BOCA RATON, FL., September 30, 2014 — An estimated 830,000 Haitians live in the United States and of that number, 47% reside in Florida. In more ways than one, South Florida reflects the “patchwork heritage” that our President Barack Obama has spoken about for all Americans lives. It’s no wonder then that a new traveling Florida Film Series seeks to explore issues of race and diversity in America through the lens of Haitian and Haitian-American filmmakers.
Ayiti Images will showcase four films for its inaugural 2014 – 2015 traveling film series that brings the Haitian experience to life on screen. And, the Boca Black Film Festival’s community initiative is partnering with Ayiti Images to discuss and talk about the cultural diversity needs and social mores of race in America at the Palm Beach County showcase screening, reception and dialogue.
Launching the series is DEPORTED, a documentary by filmmakers Rachele Magloire and Chantal Regnault. The film explores and gives voice to the Haitian offenders who are deported back to Haiti, their home country, after one’s prison sentence has ended in the United States. Back in Port-Au-Prince, these Haitians find a new city that they once occupied but left as children—a new life begins for these “Americans” in an environment that can be both completely unfamiliar and hostile.
Filmmaker and producer Rachelle Salnave says coordinating the film program is necessary but more community education needs to be done to bring awareness to the diversity of emerging film artists. “The Haitian community loves supporting the Kompa bands and culinary events but when it comes to quality Haitian films and its filmmakers, that art form and its producers are still in its infancy, Salnave said. “Ayiti Images not only provides an opportunity for people to be exposed to these filmmakers but it also gives the artists a chance to exhibit their work to the broader Florida community.” DEPORTED is just one opportunity during this film series that aims to tell this unique story about convicted and sentenced offenders who are deported to their home country, Haiti.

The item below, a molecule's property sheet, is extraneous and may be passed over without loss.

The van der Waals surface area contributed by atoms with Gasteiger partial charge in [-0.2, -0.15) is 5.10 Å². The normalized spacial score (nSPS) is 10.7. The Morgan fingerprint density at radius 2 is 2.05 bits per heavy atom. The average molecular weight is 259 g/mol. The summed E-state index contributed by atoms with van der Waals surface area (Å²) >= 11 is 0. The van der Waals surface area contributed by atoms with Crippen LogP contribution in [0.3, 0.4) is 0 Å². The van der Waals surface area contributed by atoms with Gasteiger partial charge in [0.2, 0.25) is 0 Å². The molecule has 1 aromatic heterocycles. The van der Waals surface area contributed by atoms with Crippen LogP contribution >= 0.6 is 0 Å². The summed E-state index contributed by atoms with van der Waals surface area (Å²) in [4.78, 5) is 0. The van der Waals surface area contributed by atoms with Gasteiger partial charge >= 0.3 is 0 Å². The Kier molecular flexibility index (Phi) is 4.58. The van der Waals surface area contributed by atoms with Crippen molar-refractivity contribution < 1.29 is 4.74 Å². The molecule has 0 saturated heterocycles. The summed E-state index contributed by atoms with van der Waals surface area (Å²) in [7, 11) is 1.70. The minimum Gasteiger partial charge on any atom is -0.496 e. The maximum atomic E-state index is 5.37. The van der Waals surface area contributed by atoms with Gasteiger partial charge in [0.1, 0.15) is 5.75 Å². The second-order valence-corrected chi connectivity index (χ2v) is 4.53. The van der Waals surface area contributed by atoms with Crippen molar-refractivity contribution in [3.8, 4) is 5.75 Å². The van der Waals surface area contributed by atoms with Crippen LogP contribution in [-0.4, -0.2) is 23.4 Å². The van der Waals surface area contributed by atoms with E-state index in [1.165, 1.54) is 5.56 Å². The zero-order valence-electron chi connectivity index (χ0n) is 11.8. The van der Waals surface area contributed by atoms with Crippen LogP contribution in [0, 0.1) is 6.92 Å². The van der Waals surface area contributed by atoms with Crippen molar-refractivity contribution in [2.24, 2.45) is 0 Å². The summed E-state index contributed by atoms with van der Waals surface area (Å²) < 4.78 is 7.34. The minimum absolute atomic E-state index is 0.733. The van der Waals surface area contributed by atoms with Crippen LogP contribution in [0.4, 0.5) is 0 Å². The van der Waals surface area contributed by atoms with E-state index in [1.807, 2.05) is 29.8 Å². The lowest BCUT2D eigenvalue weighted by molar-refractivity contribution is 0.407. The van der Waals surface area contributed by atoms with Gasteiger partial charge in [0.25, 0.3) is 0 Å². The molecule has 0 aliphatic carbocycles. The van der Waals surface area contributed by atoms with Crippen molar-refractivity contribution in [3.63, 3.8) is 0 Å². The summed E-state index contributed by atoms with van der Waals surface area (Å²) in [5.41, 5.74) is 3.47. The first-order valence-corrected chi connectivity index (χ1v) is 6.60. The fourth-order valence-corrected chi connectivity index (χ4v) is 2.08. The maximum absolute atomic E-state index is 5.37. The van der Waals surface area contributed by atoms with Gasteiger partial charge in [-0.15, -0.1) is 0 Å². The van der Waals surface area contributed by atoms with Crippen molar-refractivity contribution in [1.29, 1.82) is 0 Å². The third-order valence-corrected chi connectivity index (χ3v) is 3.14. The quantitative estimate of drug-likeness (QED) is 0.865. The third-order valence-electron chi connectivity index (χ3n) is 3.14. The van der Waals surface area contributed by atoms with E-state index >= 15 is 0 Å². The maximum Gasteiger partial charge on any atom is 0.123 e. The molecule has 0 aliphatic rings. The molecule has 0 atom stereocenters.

In partnership with The Green Family Foundation, The Latin American and Caribbean Center at FIU, and the Cinema and Interactive Media Department at the University of Miami, Ayiti Images first film screening kicked off on Wednesday, October 1, and will continue until Saturday, October 4, with the Lake Worth Playhouse screening, at 8 pm. General admission is $11 at the Lake Worth Playhouse, with student admission at $7.
The film series will screen its documentaries throughout the South Florida community at locations such as FIU (South Campus), University of Miami (Coral Gables), Little Haiti Cultural Center and the African-American Research Library in Ft. Lauderdale. Two of these screenings are Free and Open to the Public. The South Florida community has a unique opportunity to learn about Haitian culture while also being exposed to new conversations about the Haitian perspective.
The Boca Black Film Festival is the premier creative arts and educational film fest that specifically celebrates and champions independent film works created, designed and inspired by persons of black heritage. And the organization is proud to partner with Ayiti Images on the traveling film series. The Boca Black Film Festival will return on July 16 – 19, 2015, in Boca Raton, Florida, and supports filmmakers of color.
SOURCE Boca Black Film Festival